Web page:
Supporters of opposition leader Alexey Navalny held candle-lit gatherings in residential courtyards across Russia on Sunday despite warnings that they could be arrested.
Navalny’s allies have declared a moratorium on street rallies until spring in Russia after police detained thousands of people in the past few weeks at protests against the opposition politician’s arrest and imprisonment.
But they urged Russians to show solidarity with Navalny by gathering outside their homes for 15 minutes on Valentine’s Day evening, shining their mobile phone torches and arranging candles in the shape of a heart.
People on social media posted pictures of themselves holding candles or phones with flickering flashlights across Russia, including in the Eastern Siberia city of Irkutsk, Yekaterinburg in the Urals mountains and Novosibirsk in Western Siberia.
However, the vigils were mostly small and sporadic, unlike the huge street protests in recent weeks.
Navalny was arrested last month on his return from Germany following treatment for poisoning with what many Western countries say was a nerve agent. He was jailed on February 2 for violating parole on what he said were trumped-up charges.
He has blamed President Vladimir Putin for the poisoning, and Western countries are considering new sanctions against Russia. The Kremlin has denied any involvement in Navalny’s poisoning.
“Putin is fear. Navalny is love. That’s why we will win,” Leonid Volkov, one of Navalny’s close allies, wrote on Twitter in a call for people to gather on Sunday.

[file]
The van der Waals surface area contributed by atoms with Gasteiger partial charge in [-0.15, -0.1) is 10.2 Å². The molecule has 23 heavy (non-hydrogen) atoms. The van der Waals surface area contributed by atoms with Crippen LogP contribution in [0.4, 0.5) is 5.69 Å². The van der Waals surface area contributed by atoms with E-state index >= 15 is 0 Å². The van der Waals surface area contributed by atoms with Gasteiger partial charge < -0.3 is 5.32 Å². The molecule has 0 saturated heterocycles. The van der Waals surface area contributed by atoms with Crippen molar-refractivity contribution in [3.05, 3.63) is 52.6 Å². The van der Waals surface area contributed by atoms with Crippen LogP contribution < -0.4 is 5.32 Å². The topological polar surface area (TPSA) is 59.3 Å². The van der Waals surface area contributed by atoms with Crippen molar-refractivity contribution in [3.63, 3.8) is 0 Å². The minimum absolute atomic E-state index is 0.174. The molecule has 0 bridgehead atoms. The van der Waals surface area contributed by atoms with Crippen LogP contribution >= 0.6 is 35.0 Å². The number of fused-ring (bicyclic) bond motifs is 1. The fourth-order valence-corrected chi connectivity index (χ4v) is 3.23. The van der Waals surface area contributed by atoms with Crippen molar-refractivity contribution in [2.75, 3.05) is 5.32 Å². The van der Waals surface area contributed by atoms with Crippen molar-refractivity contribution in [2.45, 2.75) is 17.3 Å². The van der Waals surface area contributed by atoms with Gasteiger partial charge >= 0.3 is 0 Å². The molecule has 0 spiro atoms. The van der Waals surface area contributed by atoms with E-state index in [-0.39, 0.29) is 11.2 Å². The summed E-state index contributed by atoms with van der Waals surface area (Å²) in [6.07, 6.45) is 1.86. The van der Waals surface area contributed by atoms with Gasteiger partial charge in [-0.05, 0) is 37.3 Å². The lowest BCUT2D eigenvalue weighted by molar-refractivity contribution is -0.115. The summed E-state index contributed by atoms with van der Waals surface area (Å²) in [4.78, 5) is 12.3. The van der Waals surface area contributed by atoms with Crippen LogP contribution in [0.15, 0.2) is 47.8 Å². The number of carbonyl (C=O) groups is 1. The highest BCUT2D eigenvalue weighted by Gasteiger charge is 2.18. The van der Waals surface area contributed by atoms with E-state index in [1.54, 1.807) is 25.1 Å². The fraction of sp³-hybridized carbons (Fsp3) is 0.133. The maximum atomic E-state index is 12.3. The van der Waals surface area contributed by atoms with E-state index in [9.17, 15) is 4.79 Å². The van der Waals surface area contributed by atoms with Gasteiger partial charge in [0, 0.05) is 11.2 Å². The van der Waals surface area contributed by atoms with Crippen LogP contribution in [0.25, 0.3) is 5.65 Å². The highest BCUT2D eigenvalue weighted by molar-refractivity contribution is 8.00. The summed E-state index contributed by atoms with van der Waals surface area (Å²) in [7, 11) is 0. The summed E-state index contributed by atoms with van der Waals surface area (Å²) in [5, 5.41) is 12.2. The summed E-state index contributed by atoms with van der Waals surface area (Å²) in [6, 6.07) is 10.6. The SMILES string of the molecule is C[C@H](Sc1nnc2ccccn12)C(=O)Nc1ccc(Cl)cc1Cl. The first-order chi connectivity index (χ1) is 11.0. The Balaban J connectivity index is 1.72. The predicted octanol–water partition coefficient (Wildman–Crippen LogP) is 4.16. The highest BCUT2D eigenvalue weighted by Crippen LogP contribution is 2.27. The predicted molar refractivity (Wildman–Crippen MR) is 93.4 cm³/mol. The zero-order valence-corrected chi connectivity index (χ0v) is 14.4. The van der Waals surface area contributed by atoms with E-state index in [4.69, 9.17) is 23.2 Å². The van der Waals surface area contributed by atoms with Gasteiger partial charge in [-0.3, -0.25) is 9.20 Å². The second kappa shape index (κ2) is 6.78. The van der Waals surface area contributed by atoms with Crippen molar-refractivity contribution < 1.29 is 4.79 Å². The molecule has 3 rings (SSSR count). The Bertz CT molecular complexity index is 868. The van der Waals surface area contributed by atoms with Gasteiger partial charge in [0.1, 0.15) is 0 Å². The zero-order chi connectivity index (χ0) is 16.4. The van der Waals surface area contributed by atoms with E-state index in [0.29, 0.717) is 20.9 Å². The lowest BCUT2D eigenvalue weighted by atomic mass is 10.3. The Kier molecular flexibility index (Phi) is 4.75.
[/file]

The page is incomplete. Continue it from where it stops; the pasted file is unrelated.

Volkov, who is based in Lithuania, is one of several Navalny allies now abroad or under house arrest in Russia.
He urged people to flood social media with pictures of Sunday’s gatherings – a new venture for the opposition that resembles political actions in neighbouring Belarus – using the hashtag #loveisstrongerthanfear in Russian.
Another activist called on women to form a human chain in Moscow on Sunday afternoon in support of Navalny’s wife Yulia, who was reported to have flown to Germany this week, and other women affected by the police crackdown against protesters.
More than 100 women turned up at the Arbat in central Moscow to form the chain, braving bitter cold and holding a white ribbon measuring more than 100 metres long.
“I really hope it will change things for the better, I sincerely want it,” a woman in the chain in Moscow said.
Another smaller chain was formed in St Petersburg.
There were no large-scale arrests or clashes with the police.